July 25, 2014 SIGN IN | REGISTER

Street Talk: It Takes a K Street Village to Land Well Downtown

Brian Gaston gets it.

After coming seriously close to hitting lifer status on Capitol Hill, the senior aide to Rep. Roy Blunt (R-Mo.) is heading downtown. But where some Congressional staffers make the leap with little understanding of the downtown marketplace, Gaston relied on a village of K Street insiders to advise him on the mores of the lobby economy.

The tale of how Gaston ended up with a deal to join the Glover Park Group shows how a lot of business gets done — through a network of people who worked in the government and now run corporate shops and lobbying practices.

“You just know when it’s time to leave,” Gaston said recently, still giddy from his freshly inked deal with Glover Park, a Democratic-heavy public affairs and lobbying outfit.

At 48 years old, Gaston has spent more than half of his life, 26 years, on Capitol Hill. Although he has from time to time flirted with going to the private sector — think 1995 when Republicans took control of Congress and K Street shops scrambled for GOPers — he really made the decision last year.

That’s when he started meeting with a who’s who of Republican lobbyists: Nick Calio, who runs Citigroup’s government affairs; Mark Isakowitz and Kirsten Chadwick of Fierce Isakowitz & Blalock; David Hobbs, president of the Hobbs Group; Peck, Madigan, Jones & Stewart’s Peter Madigan; Gregg Hartley, chief operating officer of Cassidy & Associates; Susan Hirschmann from Williams & Jensen; and about 15 other one-time bosses, former employees and friends. He also reached out to headhunter Ivan Adler of the McCormick Group, who specializes in placing lobbyists.

Calio told him to start spreading the word that he was eyeing a downtown career.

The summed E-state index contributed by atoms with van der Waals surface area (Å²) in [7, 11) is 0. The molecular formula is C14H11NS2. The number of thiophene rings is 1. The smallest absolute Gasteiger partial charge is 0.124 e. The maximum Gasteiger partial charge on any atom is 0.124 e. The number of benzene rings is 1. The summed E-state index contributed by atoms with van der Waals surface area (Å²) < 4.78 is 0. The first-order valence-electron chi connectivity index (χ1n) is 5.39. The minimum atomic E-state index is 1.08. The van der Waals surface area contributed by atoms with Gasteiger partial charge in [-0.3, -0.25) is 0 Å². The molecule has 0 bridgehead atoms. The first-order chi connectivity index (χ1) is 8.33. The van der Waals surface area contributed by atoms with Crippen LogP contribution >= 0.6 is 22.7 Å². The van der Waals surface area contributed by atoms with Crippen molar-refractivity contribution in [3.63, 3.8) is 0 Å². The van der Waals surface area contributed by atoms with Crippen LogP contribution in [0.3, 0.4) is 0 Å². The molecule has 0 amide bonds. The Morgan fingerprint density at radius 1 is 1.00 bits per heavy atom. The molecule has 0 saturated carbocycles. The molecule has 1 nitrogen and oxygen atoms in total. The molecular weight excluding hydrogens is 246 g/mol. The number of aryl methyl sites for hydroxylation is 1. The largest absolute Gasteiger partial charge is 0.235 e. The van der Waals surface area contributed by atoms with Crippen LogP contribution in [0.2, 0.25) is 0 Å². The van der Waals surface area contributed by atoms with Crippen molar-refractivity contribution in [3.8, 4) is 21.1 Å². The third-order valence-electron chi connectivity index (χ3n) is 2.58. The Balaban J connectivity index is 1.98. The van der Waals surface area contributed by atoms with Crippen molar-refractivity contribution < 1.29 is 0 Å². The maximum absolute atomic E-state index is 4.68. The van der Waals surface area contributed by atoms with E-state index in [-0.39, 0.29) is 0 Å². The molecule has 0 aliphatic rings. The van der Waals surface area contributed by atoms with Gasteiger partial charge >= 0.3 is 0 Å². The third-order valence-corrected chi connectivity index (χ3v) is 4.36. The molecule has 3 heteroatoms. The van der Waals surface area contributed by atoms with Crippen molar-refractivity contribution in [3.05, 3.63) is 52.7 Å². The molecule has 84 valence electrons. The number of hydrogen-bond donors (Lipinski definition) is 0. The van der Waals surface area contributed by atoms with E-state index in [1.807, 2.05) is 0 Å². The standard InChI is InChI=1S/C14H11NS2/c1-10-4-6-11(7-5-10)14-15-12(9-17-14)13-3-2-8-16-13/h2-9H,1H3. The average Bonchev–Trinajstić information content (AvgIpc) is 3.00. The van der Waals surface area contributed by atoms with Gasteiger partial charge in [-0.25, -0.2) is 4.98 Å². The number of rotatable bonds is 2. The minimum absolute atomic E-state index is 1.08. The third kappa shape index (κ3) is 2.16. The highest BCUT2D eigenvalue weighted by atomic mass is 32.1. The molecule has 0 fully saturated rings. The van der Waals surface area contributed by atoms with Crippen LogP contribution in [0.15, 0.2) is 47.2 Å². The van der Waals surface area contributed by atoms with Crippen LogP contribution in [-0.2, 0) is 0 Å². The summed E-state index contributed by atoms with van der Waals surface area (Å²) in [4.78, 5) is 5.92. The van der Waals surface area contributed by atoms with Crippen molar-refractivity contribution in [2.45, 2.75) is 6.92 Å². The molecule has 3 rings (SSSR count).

“So I started sending e-mails, or telling people when I saw them, ‘I’m looking to leave,’” Gaston recalled. “I just started sending my résumé around.”

That résumé touted his leadership of former House Majority Whip Blunt’s office as well as his work for former House Majority Leader Dick Armey (R-Texas) and former House Republican Conference Chairman John Boehner (Ohio).

When someone with Gaston’s pedigree is looking to leave the Hill, there are typically three types of lobbying jobs: in-house at the Washington, D.C., outpost for a corporation, a position with a trade association, or a gig at a law or lobbying firm. Gaston told Chadwick and Isakowitz he didn’t want to pursue a firm. “Lobbying firms seem designed for the majority party, and it seems harder to break into that,” Gaston said of his thoughts at the time.

“They both told me, ‘You ought not to rule out going to a lobbying firm,’” he said. They made the pitch: At a firm, Gaston would be able to work on multiple legislative issues and could draw on his list of Capitol Hill contacts from a variety of offices.

He decided to keep that option open.

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